DuPont, which denies infringing Monsanto’s patent, has focused much of its defense on challenging its validity. The company also claims Monsanto obtained its patent only by withholding information from the U.S. Patent and Trademark Office during the application process.
According to DuPont, a farmer who had been sued by Monsanto produced evidence showing the patent was invalid. Monsanto filed a request with the government to have the patent reissued with changes, without telling the agency that the purpose was to correct information that would make it vulnerable to challenges, DuPont said in its July 2009 response to the lawsuit. Monsanto denied any improprieties with its application or reissue filing.
The dispute involves DuPont’s Optimum GAT soybeans, which the company in 2005 announced it was developing as a competitor for Roundup Ready seeds. GAT stands for “glyphosate ALS tolerant,” because the seeds are genetically altered to tolerate glyphosate, the ingredient in Roundup, as well as other weedkillers known as ALS herbicides.
In 2009, DuPont disclosed that it was adding the Roundup Ready trait to its Optimum GAT seeds because a combination of Monsanto’s technology and DuPont’s worked together to boost crop yields.
Monsanto sued, saying its 2002 licensing agreement prohibits DuPont from combining the Roundup Ready technology with another glyphosate-tolerant trait. In January 2010, U.S. District Judge Richard Webber, in a pretrial ruling, sided with Monsanto’s reading of the contracts, saying they permit use of the Roundup Ready trait “only in seed products containing no other glyphosate-tolerant traits.” The trial that starts today centers on patent-related issues in the dispute.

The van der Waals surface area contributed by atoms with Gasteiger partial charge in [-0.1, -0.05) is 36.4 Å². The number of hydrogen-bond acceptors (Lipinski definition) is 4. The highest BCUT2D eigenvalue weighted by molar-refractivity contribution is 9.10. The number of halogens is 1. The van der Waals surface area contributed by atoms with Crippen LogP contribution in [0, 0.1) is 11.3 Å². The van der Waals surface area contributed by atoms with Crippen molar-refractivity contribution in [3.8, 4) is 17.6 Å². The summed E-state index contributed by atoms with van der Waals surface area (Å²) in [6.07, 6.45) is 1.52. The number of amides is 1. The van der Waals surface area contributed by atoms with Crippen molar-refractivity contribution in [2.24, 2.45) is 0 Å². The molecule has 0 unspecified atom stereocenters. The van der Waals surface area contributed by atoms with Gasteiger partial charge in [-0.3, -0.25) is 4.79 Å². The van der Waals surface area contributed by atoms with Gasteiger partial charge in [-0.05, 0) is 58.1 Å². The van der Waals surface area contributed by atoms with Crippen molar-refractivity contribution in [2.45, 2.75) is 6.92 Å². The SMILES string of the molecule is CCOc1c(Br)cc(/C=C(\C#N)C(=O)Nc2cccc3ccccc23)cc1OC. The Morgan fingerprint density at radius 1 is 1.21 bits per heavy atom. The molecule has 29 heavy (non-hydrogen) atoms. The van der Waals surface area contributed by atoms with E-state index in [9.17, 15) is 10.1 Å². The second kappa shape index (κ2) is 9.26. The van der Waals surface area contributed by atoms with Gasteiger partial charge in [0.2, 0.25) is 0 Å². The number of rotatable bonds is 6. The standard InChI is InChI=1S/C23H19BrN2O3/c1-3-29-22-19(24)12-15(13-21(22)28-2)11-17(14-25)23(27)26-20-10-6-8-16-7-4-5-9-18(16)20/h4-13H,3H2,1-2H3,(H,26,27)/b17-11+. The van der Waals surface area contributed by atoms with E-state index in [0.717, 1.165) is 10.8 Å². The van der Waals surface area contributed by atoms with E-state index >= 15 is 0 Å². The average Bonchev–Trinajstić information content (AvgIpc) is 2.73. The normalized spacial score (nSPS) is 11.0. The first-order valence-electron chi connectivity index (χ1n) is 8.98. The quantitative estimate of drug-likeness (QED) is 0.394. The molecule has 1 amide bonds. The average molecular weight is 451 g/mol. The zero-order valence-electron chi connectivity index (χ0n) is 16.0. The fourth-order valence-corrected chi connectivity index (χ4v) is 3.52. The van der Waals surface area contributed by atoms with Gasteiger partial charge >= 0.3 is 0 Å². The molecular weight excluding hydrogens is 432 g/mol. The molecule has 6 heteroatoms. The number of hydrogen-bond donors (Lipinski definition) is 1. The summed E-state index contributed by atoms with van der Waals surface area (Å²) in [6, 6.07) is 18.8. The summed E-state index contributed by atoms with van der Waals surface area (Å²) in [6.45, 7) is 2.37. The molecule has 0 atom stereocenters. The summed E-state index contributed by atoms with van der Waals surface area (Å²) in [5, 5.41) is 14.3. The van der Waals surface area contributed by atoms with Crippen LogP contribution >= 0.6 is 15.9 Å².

DuPont contends the legal fight caused it to cancel plans to introduce its herbicide-tolerant corn and soybeans.
There is a chance the companies will settle the dispute rather than complete the trial, Gulley said. DuPont needs to put the Roundup Ready trait in its seeds and Monsanto wants compensation for use of its research, he said.
“Each has a good idea of the validity of each other’s case, their respective negotiating positions, and what’s at stake financially,” he said in a June 26 note to clients. With a settlement, “both parties can lower the risk of a surprising adverse jury verdict.”
In recent years, the disagreements between the companies have gotten personal. Monsanto Chief Executive Officer Hugh Grant, in a 2009 letter to DuPont’s then-chairman, Chad Holliday, said DuPont covertly pushed for the antitrust investigation and accused it of “a serious breach of business ethics far beyond honest competitor behavior.”
“Your lobbying and communications that paint your company as a victim of limiting technology licenses is dishonest, disingenuous and downright deceitful,” Grant wrote.
In defending its patents, Monsanto hasn’t limited itself to competing companies. It has sued farmers who tried to hold back harvested seeds for use the following year. A group of organic farmers unsuccessfully sued Monsanto last year, saying their crops are at risk of being contaminated by wind-blown seeds and challenging the validity of Monsanto’s patents.